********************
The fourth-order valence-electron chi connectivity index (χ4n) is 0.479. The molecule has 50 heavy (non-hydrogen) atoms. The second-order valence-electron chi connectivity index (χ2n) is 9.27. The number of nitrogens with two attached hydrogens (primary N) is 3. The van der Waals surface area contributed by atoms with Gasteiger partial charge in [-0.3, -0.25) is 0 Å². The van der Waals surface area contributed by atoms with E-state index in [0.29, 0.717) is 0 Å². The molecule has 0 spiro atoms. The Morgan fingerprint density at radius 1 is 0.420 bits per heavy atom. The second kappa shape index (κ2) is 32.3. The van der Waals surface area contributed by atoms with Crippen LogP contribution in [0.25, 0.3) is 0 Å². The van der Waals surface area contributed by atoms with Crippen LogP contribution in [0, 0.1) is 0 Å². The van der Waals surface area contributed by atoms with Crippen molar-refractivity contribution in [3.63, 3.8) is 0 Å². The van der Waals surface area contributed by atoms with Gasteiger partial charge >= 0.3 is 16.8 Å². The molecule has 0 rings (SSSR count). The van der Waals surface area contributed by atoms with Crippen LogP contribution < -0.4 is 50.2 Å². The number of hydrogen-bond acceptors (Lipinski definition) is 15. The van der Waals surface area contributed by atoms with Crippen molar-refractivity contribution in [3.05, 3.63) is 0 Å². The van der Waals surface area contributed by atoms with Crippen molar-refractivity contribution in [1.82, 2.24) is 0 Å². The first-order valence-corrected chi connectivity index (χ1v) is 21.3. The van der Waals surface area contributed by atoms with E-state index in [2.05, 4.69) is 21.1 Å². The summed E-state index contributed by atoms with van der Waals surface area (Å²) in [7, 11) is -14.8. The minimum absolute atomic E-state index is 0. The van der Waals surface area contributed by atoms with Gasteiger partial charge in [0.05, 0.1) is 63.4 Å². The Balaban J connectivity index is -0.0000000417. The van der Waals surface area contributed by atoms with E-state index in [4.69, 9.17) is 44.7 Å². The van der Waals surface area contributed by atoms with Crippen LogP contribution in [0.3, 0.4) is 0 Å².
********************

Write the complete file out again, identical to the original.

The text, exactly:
The fourth-order valence-electron chi connectivity index (χ4n) is 0.479. The molecule has 50 heavy (non-hydrogen) atoms. The second-order valence-electron chi connectivity index (χ2n) is 9.27. The number of nitrogens with two attached hydrogens (primary N) is 3. The van der Waals surface area contributed by atoms with Gasteiger partial charge in [-0.3, -0.25) is 0 Å². The van der Waals surface area contributed by atoms with E-state index in [0.29, 0.717) is 0 Å². The molecule has 0 spiro atoms. The Morgan fingerprint density at radius 1 is 0.420 bits per heavy atom. The second kappa shape index (κ2) is 32.3. The van der Waals surface area contributed by atoms with Crippen LogP contribution in [0.25, 0.3) is 0 Å². The van der Waals surface area contributed by atoms with Crippen LogP contribution in [0, 0.1) is 0 Å². The van der Waals surface area contributed by atoms with Crippen molar-refractivity contribution in [3.63, 3.8) is 0 Å². The van der Waals surface area contributed by atoms with Gasteiger partial charge >= 0.3 is 16.8 Å². The molecule has 0 rings (SSSR count). The van der Waals surface area contributed by atoms with Crippen LogP contribution < -0.4 is 50.2 Å². The number of hydrogen-bond acceptors (Lipinski definition) is 15. The van der Waals surface area contributed by atoms with Crippen molar-refractivity contribution in [3.05, 3.63) is 0 Å². The van der Waals surface area contributed by atoms with Crippen molar-refractivity contribution in [1.82, 2.24) is 0 Å². The first-order valence-corrected chi connectivity index (χ1v) is 21.3. The van der Waals surface area contributed by atoms with E-state index in [2.05, 4.69) is 21.1 Å². The summed E-state index contributed by atoms with van der Waals surface area (Å²) in [7, 11) is -14.8. The minimum absolute atomic E-state index is 0. The van der Waals surface area contributed by atoms with Gasteiger partial charge in [0.05, 0.1) is 63.4 Å². The Balaban J connectivity index is -0.0000000417. The van der Waals surface area contributed by atoms with E-state index in [4.69, 9.17) is 44.7 Å². The van der Waals surface area contributed by atoms with Crippen LogP contribution in [0.3, 0.4) is 0 Å².